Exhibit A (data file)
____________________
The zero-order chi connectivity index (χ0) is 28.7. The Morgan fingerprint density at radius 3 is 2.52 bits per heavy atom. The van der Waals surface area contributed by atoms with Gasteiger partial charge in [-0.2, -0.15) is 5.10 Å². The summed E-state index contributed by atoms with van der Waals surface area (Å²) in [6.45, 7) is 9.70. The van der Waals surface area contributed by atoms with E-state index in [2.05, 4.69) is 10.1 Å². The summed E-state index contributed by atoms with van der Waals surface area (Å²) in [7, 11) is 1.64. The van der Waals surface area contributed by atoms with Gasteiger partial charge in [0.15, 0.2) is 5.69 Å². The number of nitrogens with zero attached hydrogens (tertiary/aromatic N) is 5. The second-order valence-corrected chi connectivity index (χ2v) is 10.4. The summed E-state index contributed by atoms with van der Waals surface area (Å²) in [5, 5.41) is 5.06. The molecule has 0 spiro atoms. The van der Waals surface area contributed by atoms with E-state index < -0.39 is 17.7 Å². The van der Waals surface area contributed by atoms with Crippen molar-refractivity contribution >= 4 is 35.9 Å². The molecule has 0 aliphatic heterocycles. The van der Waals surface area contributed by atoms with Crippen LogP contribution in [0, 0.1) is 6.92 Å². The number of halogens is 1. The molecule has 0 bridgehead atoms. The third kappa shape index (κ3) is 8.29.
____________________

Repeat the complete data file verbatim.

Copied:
The zero-order chi connectivity index (χ0) is 28.7. The Morgan fingerprint density at radius 3 is 2.52 bits per heavy atom. The van der Waals surface area contributed by atoms with Gasteiger partial charge in [-0.2, -0.15) is 5.10 Å². The summed E-state index contributed by atoms with van der Waals surface area (Å²) in [6.45, 7) is 9.70. The van der Waals surface area contributed by atoms with E-state index in [2.05, 4.69) is 10.1 Å². The summed E-state index contributed by atoms with van der Waals surface area (Å²) in [7, 11) is 1.64. The van der Waals surface area contributed by atoms with Gasteiger partial charge in [0.15, 0.2) is 5.69 Å². The number of nitrogens with zero attached hydrogens (tertiary/aromatic N) is 5. The second-order valence-corrected chi connectivity index (χ2v) is 10.4. The summed E-state index contributed by atoms with van der Waals surface area (Å²) in [5, 5.41) is 5.06. The molecule has 0 spiro atoms. The van der Waals surface area contributed by atoms with E-state index < -0.39 is 17.7 Å². The van der Waals surface area contributed by atoms with Crippen molar-refractivity contribution >= 4 is 35.9 Å². The molecule has 0 aliphatic heterocycles. The van der Waals surface area contributed by atoms with Crippen LogP contribution in [0, 0.1) is 6.92 Å². The number of halogens is 1. The molecule has 0 bridgehead atoms. The third kappa shape index (κ3) is 8.29.